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Decline in hunters takes toll on conservation revenue

January 9, 2019

Hunters fund conservation efforts nationwide, but with less than 1 percent of Connecticut residents being registered hunters, conservation efforts are dwindling, experts say.

Decades ago, more than 5 percent of the state’s population were registered hunters.

“It’s a smaller and smaller minority of our population,” said Min Huang, migratory gamebird program leader with Department of Energy and Environmental Protection Wildlife Division. “We’re trying to look at new ways to generate revenue.”

Huang said various factors have led to the decline of hunters in the state, adding that it’s a nationwide trend.

He said that over the last 20 to 30 years, there has been a gradual loss between people and their connection to nature.

Also, Huang said, “Over the last 10 to 15 years, we’ve had a lot of incidents of violence, so the anti-gun sentiment is growing.”

But for some, a lack of spare time precludes hunting.

“We’re never going to lose hunting, but we’re never going to get hunter numbers back to where they were 30 years ago,” Huang said.

Dire need

As hunter numbers decline, so does the amount of money that goes toward conservation efforts in Connecticut, Huang said.

“People need to understand that your tax dollars don’t necessarily go toward conservation,” he said. “A lot of these species are declining. And their habitats — we’re losing them. A lot of that is because we don’t have the adequate funding to protect them.”

In Connecticut, a 2019 license for firearms hunting and fishing in all waters costs $40 for a state resident, $120 for a non-resident. The licenses, sold by the DEEP, run as high as $250 for someone from out of state trapping in Connecticut, and as low as free for in-state trappers and firearms hunters 65 and over.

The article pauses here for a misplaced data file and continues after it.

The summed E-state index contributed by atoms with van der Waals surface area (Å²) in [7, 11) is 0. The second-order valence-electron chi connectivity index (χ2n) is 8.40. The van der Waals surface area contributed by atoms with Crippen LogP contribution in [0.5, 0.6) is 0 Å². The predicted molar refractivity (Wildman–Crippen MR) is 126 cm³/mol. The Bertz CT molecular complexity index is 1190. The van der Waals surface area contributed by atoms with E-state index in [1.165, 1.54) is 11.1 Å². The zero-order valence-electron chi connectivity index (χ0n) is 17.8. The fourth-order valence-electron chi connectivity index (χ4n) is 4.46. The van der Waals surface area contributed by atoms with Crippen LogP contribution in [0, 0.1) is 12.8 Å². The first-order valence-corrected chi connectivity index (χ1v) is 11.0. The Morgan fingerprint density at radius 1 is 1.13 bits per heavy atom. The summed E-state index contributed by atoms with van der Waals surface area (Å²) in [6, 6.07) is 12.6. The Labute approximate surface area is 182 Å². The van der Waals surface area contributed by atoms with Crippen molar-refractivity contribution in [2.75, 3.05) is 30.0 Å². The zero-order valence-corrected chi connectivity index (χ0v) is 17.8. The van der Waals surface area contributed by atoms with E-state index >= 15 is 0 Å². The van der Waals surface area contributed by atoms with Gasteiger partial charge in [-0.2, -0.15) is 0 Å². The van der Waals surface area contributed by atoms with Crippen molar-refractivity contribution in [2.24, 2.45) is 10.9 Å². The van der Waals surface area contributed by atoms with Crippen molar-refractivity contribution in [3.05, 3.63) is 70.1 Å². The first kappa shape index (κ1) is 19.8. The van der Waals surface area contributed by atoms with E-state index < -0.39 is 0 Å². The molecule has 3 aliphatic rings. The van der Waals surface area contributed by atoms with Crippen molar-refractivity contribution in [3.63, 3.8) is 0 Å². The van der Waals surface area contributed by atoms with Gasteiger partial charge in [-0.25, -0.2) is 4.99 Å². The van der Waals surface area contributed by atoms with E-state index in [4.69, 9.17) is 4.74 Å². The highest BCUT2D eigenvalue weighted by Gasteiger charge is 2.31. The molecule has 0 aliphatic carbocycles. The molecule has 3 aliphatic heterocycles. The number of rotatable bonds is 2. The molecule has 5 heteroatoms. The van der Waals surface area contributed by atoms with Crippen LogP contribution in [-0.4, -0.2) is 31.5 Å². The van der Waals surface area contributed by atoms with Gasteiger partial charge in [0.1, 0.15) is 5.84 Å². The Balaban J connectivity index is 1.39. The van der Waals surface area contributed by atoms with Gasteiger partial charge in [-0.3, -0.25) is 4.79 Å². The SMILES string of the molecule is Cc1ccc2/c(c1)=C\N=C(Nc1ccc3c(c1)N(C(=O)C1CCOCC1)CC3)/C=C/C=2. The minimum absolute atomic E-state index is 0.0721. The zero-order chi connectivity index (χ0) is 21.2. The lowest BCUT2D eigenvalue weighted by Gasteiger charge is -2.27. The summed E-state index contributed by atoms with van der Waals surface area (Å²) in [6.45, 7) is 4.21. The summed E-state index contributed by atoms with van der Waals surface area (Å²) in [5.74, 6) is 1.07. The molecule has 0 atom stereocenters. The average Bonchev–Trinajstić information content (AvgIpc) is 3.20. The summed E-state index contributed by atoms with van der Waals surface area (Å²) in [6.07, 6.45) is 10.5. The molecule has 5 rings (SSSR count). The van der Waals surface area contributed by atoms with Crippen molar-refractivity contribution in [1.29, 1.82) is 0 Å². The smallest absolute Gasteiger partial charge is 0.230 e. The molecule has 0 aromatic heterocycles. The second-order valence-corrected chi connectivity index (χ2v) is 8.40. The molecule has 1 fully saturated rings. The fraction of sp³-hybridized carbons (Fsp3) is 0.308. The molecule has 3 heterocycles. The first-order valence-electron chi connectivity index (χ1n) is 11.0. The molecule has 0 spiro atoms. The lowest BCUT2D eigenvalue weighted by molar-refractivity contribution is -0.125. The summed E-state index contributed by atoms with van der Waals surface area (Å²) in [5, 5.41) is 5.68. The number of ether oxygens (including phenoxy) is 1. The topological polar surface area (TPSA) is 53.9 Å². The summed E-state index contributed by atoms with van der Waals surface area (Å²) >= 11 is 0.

The Federal Aid in Wildlife Restoration Act, known more commonly as the Pittman-Robertson Act, was approved by Congress on Sept. 2, 1937. The act, which went into effect on July 1, 1938, means that money used to pay for weapons and hunting equipment also goes directly back into conservation.

“The money goes toward protecting habitats, conducting annual surveys to understand how many there are out there and how they’re doing,” Huang said. “Non-hunted species — like songbirds — we have no idea how they’re doing out there because we don’t have the money to do a basic survey.”

DEEP’s Wildlife Division is on the second year of a project — Connecticut Bird Atlas — that is being funded through money from Pittman-Robertson Act funds.

But Huang said more needs to be done, mentioning legislation in Washington, D.C., that currently needs sponsors to get it moving forward — a bill called Reinvesting in America’s Wildlife Act.

“If it were to come to pass, it would likely mean another $13 million a year to Connecticut for conservation. That would just be such a huge boom to wildlife and habitats,” Huang said. “Currently, Connecticut is seeing about $3 million a year.”

Duck stamps

Ducks Unlimited is an organization that puts a major spotlight on conservation, restoration and management of wetlands, an area that needs much attention, according to Chris Sebastian, a spokesman for the hunting organization.

“We realized that if people don’t do something there won’t be anything left,” Sebastian said. “So if you kayak, hunt, fish, go out into nature and take photos, get a duck stamp. And get one every year.”

The Migratory Bird Conservation Stamp, also known as the duck stamp, is a required purchase for migratory bird hunters in Connecticut. The stamp is available where fishing and hunting licenses are sold.

Funds from the duck stamp program allowed Ducks Unlimited to be a part of restoring 25 acres of marshland habitat at Meshomasic State Forest in the central part of Connecticut last year, Sebastian said.

“What happens a lot of times is ... habitats are managed by the state and there’s infrastructure needed to manage water levels,” he said. “Wetlands aren’t meant to be wet all the time.”

The project at the Meshomasic State Forest included helping develop plant material that ducks and other species need to live and adding pumps and water control structures so the wetlands it could be managed for wildlife.

“In the future we’ll be doing more of this,” Sebastian said, adding that projects can be from anywhere from 5 acres of habitat to 1,500 acres or more.

Sebastian urged local residents to support Ducks Unlimited’s conservation efforts by joining a chapter or going to a banquet.

“The more work we can do in Connecticut and surrounding states, it will help,” Sebastian added. “We couldn’t do this work without support from waterfowlers, hunters and our supporters.”

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